Apple’s business model made Chinese oppression inevitable

A photon torpedo on the bridge in Act I will go off by Act III.

Cory Doctorow


A Chinese revolutionary poster depicting a marching army of peasant soldiers. It has been altered so that a man at the front of the column is carrying an Ipad. The image is surmounted by Apple’s ‘Think Different’ wordmark.

A month ago, a wave of rare political protests swept China, centered on Beijing, where Premier Xi Jinping was consolidating his already-substantial power by claiming an unprecedented third term:

Protest organizers in China struggle with the serious legal and extrajudicial penalties for anti-government activities, backed by a sophisticated digital surveillance grid that monitors and blocks online communications that might challenge government authority.

Though this digital surveillance network is now primarily supplied and serviced by Chinese tech companies, it can’t be separated from western tech companies. The first version of the Chinese digital surveillance grid was built by Cisco:

Tech companies like Yahoo went into China knowing that they’d have to censor the internet, and ultimately turned over their users’ data to Chinese authorities, who subsequently arrested and tortured some of those users:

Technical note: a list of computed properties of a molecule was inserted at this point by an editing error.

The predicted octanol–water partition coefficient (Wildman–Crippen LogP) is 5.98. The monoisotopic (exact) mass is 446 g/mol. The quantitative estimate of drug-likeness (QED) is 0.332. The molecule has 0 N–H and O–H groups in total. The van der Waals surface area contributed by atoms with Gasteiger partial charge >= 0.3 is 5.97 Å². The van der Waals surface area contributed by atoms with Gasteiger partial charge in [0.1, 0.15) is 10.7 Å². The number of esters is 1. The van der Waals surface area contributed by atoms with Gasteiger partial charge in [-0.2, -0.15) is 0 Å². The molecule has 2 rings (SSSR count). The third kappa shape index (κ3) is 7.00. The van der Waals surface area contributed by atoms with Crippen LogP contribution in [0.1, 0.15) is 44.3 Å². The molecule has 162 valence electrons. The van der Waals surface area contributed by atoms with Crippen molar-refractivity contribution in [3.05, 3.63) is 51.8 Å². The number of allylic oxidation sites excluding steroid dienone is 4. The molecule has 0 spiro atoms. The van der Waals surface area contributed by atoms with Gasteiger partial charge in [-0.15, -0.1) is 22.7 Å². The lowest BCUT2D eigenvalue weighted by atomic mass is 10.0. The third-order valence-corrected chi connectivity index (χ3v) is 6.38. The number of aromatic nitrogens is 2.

Google pulled out of China in 2010, after the Chinese government hacked and arrested Gmail users. But eight years later, Google was secretly working on Project Dragonfly, a censoring, surveilling search product designed for the Chinese market:

Apple plays a key ongoing role in Chinese state surveillance and oppression. Like most tech giants, Apple depends on access to low-waged Chinese factory workers with weak labor protections to hold down the wage bill for its manufacturing.

Apple also relies on selling phones and computers and services to the titanic Chinese middle class, a category that’s loose enough that estimates of its size range from 350m to 700m — but even the lower…